Oakland in Chicago: A Glimpse into the Past and Present
Oakland, renowned for its rich history and cultural diversity, is a shining gem in the heart of Chicago. This community, despite its small size, brims with stories that mirror the larger narrative of the city itself.
Situated on the South Side of Chicago, Oakland forms one of the 77 officially designated community areas in the city. Its geographical confines stretch from 35th to 43rd Streets, and between Cottage Grove Avenue and Lake Shore Drive. Covering an area of roughly a square mile, Oakland is one of the smallest communities in Chicago by area, yet its cultural and historical significance is undeniably immense.
The Dawn of Oakland
The origins of Oakland can be traced back to a settlement named “Cleaverville”. Charles Cleaver, a prominent industrialist, bought a 22-acre piece of land near 38th Street and Lake Michigan in 1851. He established a soap factory and a company town, Cleaverville, that included a commissary, church, town hall, and homes for the factory workers.
In 1871, real estate developers subdivided the area and renamed it Oakland. The area was incorporated into Chicago in two stages, with some parts annexed in 1863 and the remainder in 1889.
The Golden Years
The period between 1872 and 1905 marked the golden years for Oakland. It emerged as a coveted residential area for many of Chicago’s elites. The Illinois Central Railroad terminal, constructed at 39th Street and Cottage Grove Avenue in 1881, significantly improved transportation and accessibility, turning the area into a bustling hub of commercial activity known as the “Five Crossings”.
Oakland boasts some of the most beautiful old homes in Chicago, especially along Drexel Boulevard. One of the most notable architectural landmarks in the area is the Abraham Lincoln Center, founded by Jenkin Lloyd Jones in 1905. This historic building, designed by the legendary Frank Lloyd Wright, now serves as the home of Northeastern Illinois University’s Center for Inner City Studies.
The demographic composition of Oakland underwent a significant shift during the first wave of The Great Migration between 1916 and 1920. During this period, many African-Americans settled in Oakland. By the 1930s, the area was a diverse melting pot with a mix of African-Americans, Germans, Jews, English, Irish, Canadians, and Japanese. However, racial tensions escalated with the increase in the African-American population. Despite attempts to deter the influx, by 1950, the African-American population constituted around 77% of Oakland’s total population.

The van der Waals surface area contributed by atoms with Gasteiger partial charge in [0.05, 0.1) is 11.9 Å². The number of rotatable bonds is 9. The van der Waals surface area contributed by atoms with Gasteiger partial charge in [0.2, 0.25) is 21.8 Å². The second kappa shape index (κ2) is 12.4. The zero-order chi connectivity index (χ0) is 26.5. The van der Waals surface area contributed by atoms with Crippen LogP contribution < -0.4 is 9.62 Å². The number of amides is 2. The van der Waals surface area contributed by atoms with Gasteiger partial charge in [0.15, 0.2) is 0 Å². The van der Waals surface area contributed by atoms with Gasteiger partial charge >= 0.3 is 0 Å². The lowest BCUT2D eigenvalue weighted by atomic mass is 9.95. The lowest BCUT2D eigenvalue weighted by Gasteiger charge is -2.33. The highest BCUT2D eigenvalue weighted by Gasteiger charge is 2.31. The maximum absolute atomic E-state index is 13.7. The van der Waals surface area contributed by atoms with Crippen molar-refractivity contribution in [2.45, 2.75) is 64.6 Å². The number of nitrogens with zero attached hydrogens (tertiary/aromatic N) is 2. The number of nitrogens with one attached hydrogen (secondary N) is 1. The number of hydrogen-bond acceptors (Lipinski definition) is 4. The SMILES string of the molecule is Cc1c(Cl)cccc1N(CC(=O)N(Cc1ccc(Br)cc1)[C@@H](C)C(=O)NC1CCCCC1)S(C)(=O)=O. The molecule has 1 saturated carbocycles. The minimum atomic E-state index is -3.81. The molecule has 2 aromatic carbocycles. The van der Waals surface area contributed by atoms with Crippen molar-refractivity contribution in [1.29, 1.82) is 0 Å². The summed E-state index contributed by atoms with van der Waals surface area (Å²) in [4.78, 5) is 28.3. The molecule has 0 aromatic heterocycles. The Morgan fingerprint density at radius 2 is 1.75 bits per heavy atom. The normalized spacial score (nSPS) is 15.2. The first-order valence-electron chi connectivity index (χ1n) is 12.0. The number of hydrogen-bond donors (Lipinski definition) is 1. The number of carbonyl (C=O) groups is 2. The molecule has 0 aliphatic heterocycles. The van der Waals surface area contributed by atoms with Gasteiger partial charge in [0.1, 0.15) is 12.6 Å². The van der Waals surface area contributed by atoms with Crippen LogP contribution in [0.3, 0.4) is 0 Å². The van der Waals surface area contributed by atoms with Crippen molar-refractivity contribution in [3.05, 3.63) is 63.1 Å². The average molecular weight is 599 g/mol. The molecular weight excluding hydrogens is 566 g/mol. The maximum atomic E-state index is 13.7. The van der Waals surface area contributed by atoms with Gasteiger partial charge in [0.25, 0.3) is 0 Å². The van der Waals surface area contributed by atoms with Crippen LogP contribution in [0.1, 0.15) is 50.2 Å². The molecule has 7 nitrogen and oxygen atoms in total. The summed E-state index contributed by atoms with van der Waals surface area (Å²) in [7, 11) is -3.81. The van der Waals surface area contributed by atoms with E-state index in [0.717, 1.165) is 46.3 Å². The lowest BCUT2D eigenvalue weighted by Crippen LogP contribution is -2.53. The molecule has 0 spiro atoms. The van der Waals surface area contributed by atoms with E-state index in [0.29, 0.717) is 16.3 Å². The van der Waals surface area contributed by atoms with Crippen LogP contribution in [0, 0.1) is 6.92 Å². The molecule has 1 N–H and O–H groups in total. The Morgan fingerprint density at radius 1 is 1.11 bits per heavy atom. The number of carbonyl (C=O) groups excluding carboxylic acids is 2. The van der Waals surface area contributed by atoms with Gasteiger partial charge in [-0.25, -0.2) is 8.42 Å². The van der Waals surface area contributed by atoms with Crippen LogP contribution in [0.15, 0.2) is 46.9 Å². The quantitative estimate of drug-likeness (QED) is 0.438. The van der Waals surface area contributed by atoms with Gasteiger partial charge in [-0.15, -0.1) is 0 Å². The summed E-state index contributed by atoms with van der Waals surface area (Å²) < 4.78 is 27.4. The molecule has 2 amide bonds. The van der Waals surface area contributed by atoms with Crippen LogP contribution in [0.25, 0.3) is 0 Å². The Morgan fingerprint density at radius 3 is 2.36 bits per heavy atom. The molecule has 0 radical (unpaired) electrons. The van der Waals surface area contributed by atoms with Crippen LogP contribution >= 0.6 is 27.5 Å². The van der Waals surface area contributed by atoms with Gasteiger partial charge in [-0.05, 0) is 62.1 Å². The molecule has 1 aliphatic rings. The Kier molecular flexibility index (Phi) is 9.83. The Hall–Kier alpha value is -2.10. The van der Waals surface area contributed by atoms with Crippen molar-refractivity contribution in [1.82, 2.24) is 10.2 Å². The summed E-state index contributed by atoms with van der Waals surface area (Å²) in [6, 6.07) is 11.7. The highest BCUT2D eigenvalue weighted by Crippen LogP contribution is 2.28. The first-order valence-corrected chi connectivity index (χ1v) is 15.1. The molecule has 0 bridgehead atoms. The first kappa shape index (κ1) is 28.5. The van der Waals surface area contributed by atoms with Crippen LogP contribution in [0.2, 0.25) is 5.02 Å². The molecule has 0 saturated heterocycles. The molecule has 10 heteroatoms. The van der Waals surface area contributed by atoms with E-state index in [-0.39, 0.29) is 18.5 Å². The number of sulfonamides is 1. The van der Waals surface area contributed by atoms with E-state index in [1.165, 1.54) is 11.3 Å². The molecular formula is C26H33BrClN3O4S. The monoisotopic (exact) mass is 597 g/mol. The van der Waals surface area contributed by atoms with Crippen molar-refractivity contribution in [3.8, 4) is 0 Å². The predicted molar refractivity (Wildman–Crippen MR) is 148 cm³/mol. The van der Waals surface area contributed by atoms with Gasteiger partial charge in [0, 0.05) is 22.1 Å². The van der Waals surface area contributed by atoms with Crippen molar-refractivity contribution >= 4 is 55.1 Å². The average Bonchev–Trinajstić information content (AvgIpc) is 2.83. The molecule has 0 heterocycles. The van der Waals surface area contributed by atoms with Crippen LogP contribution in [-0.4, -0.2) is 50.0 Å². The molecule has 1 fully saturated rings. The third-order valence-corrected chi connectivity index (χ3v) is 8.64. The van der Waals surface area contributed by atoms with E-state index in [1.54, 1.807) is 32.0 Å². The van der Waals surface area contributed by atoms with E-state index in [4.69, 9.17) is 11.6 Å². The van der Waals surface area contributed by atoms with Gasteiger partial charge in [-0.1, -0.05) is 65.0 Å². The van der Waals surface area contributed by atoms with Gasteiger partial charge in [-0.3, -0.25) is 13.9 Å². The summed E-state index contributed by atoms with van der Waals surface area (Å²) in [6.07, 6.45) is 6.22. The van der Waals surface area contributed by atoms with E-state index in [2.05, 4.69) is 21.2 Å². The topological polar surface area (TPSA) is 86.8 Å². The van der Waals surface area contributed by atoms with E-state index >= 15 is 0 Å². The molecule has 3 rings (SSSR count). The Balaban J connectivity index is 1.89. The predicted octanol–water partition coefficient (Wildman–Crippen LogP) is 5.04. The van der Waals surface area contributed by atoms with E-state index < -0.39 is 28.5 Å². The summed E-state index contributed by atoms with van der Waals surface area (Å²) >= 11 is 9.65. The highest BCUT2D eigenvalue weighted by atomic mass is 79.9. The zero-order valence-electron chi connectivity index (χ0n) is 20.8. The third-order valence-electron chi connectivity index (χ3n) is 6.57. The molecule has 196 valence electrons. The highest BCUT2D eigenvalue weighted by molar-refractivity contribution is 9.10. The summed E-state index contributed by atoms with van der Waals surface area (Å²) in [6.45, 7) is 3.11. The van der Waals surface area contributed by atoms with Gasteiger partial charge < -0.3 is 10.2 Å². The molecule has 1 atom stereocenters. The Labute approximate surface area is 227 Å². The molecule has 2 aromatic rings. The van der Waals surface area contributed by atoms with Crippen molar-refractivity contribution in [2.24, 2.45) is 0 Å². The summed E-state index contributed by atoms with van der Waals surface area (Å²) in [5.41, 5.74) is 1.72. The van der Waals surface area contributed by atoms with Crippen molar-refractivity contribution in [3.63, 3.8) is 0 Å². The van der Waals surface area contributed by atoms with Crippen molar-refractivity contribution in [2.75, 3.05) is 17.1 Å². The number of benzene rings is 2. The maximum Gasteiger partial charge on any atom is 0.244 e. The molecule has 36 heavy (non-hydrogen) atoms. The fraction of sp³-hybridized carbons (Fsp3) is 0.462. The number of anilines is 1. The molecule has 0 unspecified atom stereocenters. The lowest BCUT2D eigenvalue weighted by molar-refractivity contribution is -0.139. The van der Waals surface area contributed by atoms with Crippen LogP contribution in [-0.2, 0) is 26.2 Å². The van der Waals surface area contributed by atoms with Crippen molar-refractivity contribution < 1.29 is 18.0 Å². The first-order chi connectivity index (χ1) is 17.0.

The housing landscape of Oakland evolved in response to the changing demographic patterns. Numerous single-family houses and apartments were constructed to accommodate the influx of Irish immigrants in the late 19th century. The Chicago Housing Authority constructed the Ida B. Wells Homes housing project between 1939 and 1941. This project significantly increased the African-American population in the area, and Oakland became a part of the larger Bronzeville neighborhood.
Oakland faced significant economic challenges in the 1970s. The public housing projects, once the pride of the community, became crime-infested. Street gangs, such as the Disciples, Vice Lords, and Black P. Stones, took control of the area. The city of Chicago demolished dilapidated buildings, leaving vacant lots scattered throughout the community. As a result, the average income in Oakland fell below the poverty level.
In the 1990s, under the leadership of Robert Lucas, the Kenwood-Oakland Community Organization (KOCO) rehabilitated several buildings in the community and successfully pressured the city to invest in Oakland. The North Kenwood–Oakland Conservation Community Council, led by Shirley Newsome, initiated the Kenwood-Oakland Parade of Homes in 1994. This event aided in the development of single-family houses, townhouses, and renovated buildings.
Oakland has been home to several notable individuals. One such resident was Hannah Greenebaum, a 19th-century women’s rights activist and Jewish campaigner.
Today, Oakland stands as a testament to the resilience and strength of a community that has weathered numerous challenges. Its cultural diversity, rich history, and ongoing revitalization efforts make it an integral part of Chicago’s vibrant tapestry. As we move forward, Oakland continues to evolve, offering a unique blend of past, present, and future that reflects the spirit of Chicago itself.
Oakland’s story is a testament to the resilience and diversity of Chicago’s communities, a small area with a big heart, encapsulating the city’s history, struggles, and triumphs. It serves as a poignant reminder that every community, no matter its size, has a unique story to tell.